Do overweight people live longer? Yes, according to a slew of new research.
The study, which was recently published in the Journal of the American Medical Association, reviewed more than 100 previously published research papers about the link between body weight and mortality risk for nearly 3 million participants. Not surprisingly, obese people had an increased risk of death during the course of the study. But interestingly, overweight (but not obese) individuals had a 6% decreased risk of mortality when compared to their so-called “normal weight” counterparts. The findings held true despite gender, smoking status and region of the world.
With more than 2/3 of Americans overweight, the term “normal weight” is actually a bit misleading. The study used body mass index (BMI) categories set by the Word Health Organization as follows:
- Underweight = BMI less than 18.
- Normal weight = BMI between 18.5 and 25
- Overweight = BMI between 25 and 30
- Obese = BMI of over 30
The findings aren’t really new, but many people continue to be surprised by the data. Most people don’t expect to find a benefit associated with being overweight, so what’s the real story? Why might overweight people actually live longer?
There are a few theories.
For one, overweight people may get better medical care because they’re either screened more regularly or already seeking treatment for an ailment. This added medical care might give overweight individuals a leg up on their thinner counterparts.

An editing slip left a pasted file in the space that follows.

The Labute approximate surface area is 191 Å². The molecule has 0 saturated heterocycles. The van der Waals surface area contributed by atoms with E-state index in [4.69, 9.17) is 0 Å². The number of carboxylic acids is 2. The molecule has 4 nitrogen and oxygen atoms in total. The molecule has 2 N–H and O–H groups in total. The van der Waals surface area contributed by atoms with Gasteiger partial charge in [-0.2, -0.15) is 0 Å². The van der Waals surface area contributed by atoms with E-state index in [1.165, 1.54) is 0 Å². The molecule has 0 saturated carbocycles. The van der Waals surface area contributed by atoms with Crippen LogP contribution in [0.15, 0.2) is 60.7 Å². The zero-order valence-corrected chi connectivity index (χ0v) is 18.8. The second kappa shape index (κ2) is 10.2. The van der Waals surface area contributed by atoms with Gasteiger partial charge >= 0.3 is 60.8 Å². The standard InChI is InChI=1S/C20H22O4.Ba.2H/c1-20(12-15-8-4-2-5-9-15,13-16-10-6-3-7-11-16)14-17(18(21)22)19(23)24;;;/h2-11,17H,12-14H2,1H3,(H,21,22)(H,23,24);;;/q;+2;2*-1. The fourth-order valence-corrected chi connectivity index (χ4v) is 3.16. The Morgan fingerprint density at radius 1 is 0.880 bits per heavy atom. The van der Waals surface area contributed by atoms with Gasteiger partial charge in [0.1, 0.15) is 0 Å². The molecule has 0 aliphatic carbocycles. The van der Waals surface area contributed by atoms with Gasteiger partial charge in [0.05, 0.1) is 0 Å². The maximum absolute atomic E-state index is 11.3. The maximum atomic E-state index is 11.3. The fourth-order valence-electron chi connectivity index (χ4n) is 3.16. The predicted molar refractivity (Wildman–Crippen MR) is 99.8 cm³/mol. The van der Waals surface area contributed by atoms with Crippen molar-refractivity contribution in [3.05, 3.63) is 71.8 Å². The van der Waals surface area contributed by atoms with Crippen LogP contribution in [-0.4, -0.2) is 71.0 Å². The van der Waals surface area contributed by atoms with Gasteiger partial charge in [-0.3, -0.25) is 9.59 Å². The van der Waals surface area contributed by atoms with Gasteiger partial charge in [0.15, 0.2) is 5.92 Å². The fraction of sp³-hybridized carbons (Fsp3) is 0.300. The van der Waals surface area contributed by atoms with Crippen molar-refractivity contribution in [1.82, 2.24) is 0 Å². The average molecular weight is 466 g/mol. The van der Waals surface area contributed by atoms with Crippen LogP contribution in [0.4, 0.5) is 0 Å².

Alternatively, the researchers believe there may be a high chance for overweight people to survive medical emergencies. For example, if you get sick and lose 20 pounds, it helps to have the extra 20 pounds to lose.
Or it could be that the thin people are thin because they’re already sick. It could basically be a case of reverse causation. Perhaps being thin doesn’t make you sick, but being sick makes you thin.
Moreover, the study doesn’t look at quality of life or how healthy thin vs. overweight individuals were at the time of death.
The study certainly isn’t a free pass to gain some extra weight or to eat an extra scoop of ice cream. Instead, it shows us how complicated the link is between our weight, our health and our longevity.